Southwest Airlines Implements Poison Pill to Counter Elliott’s Push

Southwest Airlines Co

Southwest Airlines Co. (NYSE:LUV) has implemented a “poison pill” strategy to prevent Elliott Investment Management from increasing its stake in the airline after the activist investor pushed for leadership changes following disappointing financial results.

Response to Activist Investor Pressure

The announcement follows Southwest CEO Bob Jordan’s recent statement that he would not step down despite pressure from Elliott, which disclosed a stake worth nearly $2 billion in the airline last month. “Southwest Airlines has made a good faith effort to engage constructively with Elliott Investment Management since its initial investment and remains open to any ideas for lasting value creation,” Southwest Executive Chair Gary Kelly stated on Wednesday.

Kelly mentioned that the board adopted the poison pill because Elliott could “significantly increase” its current 11% stake in the company.

Details of the Poison Pill Strategy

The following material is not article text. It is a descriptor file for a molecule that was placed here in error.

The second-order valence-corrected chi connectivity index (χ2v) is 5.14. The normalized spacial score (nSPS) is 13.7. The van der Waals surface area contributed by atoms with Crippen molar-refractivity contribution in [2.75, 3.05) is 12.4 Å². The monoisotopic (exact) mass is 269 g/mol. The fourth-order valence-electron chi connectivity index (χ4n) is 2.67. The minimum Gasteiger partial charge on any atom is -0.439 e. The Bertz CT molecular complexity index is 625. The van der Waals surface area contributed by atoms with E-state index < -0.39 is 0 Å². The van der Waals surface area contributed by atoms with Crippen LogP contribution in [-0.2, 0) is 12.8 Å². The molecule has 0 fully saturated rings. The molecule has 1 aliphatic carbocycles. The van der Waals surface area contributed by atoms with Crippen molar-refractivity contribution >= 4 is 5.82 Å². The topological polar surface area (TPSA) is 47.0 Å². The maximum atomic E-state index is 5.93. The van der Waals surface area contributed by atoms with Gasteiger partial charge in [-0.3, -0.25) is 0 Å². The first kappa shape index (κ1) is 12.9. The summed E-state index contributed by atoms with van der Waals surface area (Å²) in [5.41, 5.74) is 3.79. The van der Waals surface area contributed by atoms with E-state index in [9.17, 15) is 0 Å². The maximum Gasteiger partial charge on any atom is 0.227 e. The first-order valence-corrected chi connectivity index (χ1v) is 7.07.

The “poison pill” strategy, commonly used by corporate boards to fend off hostile takeover attempts, involves issuing one right for each share of common stock. These rights will initially trade with Southwest’s common stock and become exercisable if any person or group acquires 12.5% or more of the company’s shares. This mechanism allows shareholders to purchase additional shares at a substantial discount, diluting the ownership interest of the acquiring party.

Financial Performance and Investor Criticism

Elliott’s call for replacing CEO Jordan with an external hire comes after Southwest posted lackluster results in recent quarters, partly due to delays in plane supply from Boeing (NYSE:BA). In late June, the company also reported ongoing struggles with pricing accuracy in its second quarter, attributing the issues to challenges in predicting travel demand, which drew further criticism from Elliott.

Elliott Investment Management did not immediately respond to requests for comment on Wednesday.

Market Reaction and Stock Performance

Shares of Southwest Airlines were up less than 1% in early trading following the announcement. The stock has lost nearly 22% of its value over the past 12 months.

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